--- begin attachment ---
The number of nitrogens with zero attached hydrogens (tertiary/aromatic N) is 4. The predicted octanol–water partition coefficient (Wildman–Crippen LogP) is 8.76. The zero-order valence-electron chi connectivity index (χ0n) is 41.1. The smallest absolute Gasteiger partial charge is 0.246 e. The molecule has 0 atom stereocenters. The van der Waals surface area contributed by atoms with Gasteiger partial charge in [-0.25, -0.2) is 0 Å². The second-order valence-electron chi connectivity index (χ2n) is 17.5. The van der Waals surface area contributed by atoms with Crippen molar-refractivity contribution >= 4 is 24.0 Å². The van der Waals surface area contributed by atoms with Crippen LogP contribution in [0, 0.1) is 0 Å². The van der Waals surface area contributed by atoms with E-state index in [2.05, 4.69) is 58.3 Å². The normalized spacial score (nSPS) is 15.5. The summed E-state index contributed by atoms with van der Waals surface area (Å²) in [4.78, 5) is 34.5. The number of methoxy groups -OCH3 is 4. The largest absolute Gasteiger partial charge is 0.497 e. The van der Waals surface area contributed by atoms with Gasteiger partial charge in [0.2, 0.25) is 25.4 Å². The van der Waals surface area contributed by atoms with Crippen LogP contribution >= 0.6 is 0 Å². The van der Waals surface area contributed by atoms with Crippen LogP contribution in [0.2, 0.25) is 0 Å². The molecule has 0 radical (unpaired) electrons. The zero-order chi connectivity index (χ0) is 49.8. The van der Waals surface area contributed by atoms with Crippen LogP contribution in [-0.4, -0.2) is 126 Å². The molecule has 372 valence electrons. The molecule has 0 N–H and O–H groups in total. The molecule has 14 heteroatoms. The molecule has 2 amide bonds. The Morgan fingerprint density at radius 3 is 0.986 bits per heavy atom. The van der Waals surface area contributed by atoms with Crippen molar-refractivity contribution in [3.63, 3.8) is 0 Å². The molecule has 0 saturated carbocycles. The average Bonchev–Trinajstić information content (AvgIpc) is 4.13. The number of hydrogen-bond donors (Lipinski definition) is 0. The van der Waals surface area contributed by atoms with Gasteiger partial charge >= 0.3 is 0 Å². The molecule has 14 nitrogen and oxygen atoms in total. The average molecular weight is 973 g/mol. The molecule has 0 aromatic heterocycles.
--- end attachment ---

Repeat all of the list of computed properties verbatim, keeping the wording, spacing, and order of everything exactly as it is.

The number of nitrogens with zero attached hydrogens (tertiary/aromatic N) is 4. The predicted octanol–water partition coefficient (Wildman–Crippen LogP) is 8.76. The zero-order valence-electron chi connectivity index (χ0n) is 41.1. The smallest absolute Gasteiger partial charge is 0.246 e. The molecule has 0 atom stereocenters. The van der Waals surface area contributed by atoms with Gasteiger partial charge in [-0.25, -0.2) is 0 Å². The second-order valence-electron chi connectivity index (χ2n) is 17.5. The van der Waals surface area contributed by atoms with Crippen molar-refractivity contribution >= 4 is 24.0 Å². The van der Waals surface area contributed by atoms with Crippen LogP contribution in [0, 0.1) is 0 Å². The van der Waals surface area contributed by atoms with E-state index in [2.05, 4.69) is 58.3 Å². The normalized spacial score (nSPS) is 15.5. The summed E-state index contributed by atoms with van der Waals surface area (Å²) in [4.78, 5) is 34.5. The number of methoxy groups -OCH3 is 4. The largest absolute Gasteiger partial charge is 0.497 e. The van der Waals surface area contributed by atoms with Gasteiger partial charge in [0.2, 0.25) is 25.4 Å². The van der Waals surface area contributed by atoms with Crippen LogP contribution >= 0.6 is 0 Å². The van der Waals surface area contributed by atoms with Crippen LogP contribution in [0.2, 0.25) is 0 Å². The molecule has 0 radical (unpaired) electrons. The zero-order chi connectivity index (χ0) is 49.8. The van der Waals surface area contributed by atoms with Crippen LogP contribution in [-0.4, -0.2) is 126 Å². The molecule has 372 valence electrons. The molecule has 0 N–H and O–H groups in total. The molecule has 14 heteroatoms. The molecule has 2 amide bonds. The Morgan fingerprint density at radius 3 is 0.986 bits per heavy atom. The van der Waals surface area contributed by atoms with Crippen molar-refractivity contribution in [3.63, 3.8) is 0 Å². The molecule has 0 saturated carbocycles. The average Bonchev–Trinajstić information content (AvgIpc) is 4.13. The number of hydrogen-bond donors (Lipinski definition) is 0. The van der Waals surface area contributed by atoms with Gasteiger partial charge >= 0.3 is 0 Å². The molecule has 14 nitrogen and oxygen atoms in total. The average molecular weight is 973 g/mol. The molecule has 0 aromatic heterocycles.